Location: 324 15th Ave. E., Seattle; plumbistro.com

In addition to vegan ice cream, Sugar Plum, a subset of vegan restaurant Plum Bistro, also has soft serve and other vegan pastries and desserts. I found the texture to be more icy than smooth, which is perhaps due to their use of oat milk, which has less fat than some other milk alternatives. Alas, the price we must pay for health.

The constant vanilla: Out of the three spots, Sugar Plum’s vanilla ice cream tasted the most straight-vanilla, but also tasted the least like regular ice cream. The consistency and flavor reminded me of a frozen pudding — thin and uninspired.

The crowd favorite: I believe the blueberry crumble is also a seasonal flavor, so get it while it lasts! I’m a huge advocate for other-desserts-mashed-into-ice-cream flavors, although I wish the blueberry flavor was a bit stronger in this ice cream.

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The seasonal: By far the best ice cream we tasted at Sugar Plum was the dragon fruit soft serve. I complained earlier about the icy texture of the ice cream, but I think the iciness worked well with the soft serve. To be quite honest, I am a bit of a novice when it comes to unusual fruits, so I’m not fully sure what flavor I was supposed to be expecting with dragon fruit. But each bite started off almost slightly salty before transitioning into a light sweetness. The soft serve was best described by Education Lab reporter Dahlia Bazzaz, who simply said, “She’s complex.”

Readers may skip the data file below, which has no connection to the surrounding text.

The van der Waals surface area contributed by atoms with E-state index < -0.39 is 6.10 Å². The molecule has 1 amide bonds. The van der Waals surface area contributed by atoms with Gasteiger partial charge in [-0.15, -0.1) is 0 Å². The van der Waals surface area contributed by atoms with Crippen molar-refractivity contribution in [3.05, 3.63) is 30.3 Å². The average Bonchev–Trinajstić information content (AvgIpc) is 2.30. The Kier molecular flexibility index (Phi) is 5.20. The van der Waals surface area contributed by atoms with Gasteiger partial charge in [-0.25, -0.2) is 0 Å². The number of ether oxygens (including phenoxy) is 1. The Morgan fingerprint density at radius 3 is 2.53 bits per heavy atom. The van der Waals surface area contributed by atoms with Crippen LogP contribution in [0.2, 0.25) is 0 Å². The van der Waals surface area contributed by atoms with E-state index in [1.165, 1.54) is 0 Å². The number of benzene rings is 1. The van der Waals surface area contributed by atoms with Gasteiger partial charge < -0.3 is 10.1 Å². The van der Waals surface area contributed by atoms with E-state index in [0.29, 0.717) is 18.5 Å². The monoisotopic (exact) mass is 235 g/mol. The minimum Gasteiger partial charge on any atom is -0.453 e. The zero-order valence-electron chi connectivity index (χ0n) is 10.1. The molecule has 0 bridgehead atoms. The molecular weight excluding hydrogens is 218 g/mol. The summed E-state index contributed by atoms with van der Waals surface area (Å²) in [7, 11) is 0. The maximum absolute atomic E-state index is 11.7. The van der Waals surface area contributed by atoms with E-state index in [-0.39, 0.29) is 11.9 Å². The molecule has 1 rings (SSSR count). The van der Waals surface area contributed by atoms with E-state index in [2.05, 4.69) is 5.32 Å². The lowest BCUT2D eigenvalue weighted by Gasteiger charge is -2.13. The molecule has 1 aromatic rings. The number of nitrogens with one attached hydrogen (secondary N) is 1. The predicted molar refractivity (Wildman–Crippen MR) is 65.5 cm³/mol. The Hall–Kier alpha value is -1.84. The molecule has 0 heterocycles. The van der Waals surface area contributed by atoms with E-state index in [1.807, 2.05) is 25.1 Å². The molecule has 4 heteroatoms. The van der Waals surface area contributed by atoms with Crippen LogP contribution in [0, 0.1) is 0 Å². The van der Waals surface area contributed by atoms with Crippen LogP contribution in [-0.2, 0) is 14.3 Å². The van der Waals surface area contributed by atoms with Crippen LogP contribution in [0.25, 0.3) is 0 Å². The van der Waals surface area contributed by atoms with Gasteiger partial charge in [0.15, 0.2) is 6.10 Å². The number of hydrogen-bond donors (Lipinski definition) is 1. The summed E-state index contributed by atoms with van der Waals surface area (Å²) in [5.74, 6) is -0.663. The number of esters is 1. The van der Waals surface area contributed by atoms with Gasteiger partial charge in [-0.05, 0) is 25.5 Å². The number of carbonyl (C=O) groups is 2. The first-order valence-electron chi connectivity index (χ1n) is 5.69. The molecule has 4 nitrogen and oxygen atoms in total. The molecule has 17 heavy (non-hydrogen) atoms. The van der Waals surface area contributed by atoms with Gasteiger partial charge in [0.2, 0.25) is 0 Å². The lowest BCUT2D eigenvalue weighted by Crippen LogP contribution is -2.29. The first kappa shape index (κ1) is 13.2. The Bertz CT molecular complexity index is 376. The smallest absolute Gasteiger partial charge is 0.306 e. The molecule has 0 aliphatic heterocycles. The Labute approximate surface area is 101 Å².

Alternative milks used: oat, coconut, cashew, almond, hemp, really anything plant-based

Price: $3.63 for a single scoop; $4.54 for soft serve

 

The Cookie Counter

From left to right, chai, mint chip and vanilla ice cream from The Cookie Counter in Phinney Ridge. (Amy Wong / The Seattle Times)
From left to right, chai, mint chip and vanilla ice cream from The Cookie Counter in Phinney Ridge. (Amy Wong / The Seattle Times)

Location: 7415 Greenwood Ave. N., Seattle; seattlecookiecounter.com

The Cookie Counter is a lovely neighborhood spot off Greenwood Avenue. Currently they serve just six flavors, but are planning  to add a few more (I heard rumors of lemon?) before summer.

The constant vanilla: The flavor from the coconut milk was pretty prominent in the vanilla ice cream — personally I enjoyed it very much — so if you are coconut-averse, this may not be the best choice.

The crowd favorite: There has to be dairy in their mint chip ice cream (I was assured there is not) it tastes too much like regular ice cream!!! The chocolate chips were a bit icy, but other than that, a great ice cream!

The seasonal: The chai ice cream was very creamy, with strong — but not overpowering — chai and spice flavors. I found it to be a tad chalky, but not enough to turn me off. To quote my friend, Harrison, — who has previously told me, “I like chalky foods” — “I wish this ice cream was more chalky.”

Alternative milks used: coconut

Price: $4.50 for a single scoop


Have you encountered other delicious vegan ice cream places in Seattle? Tell us in the comments below.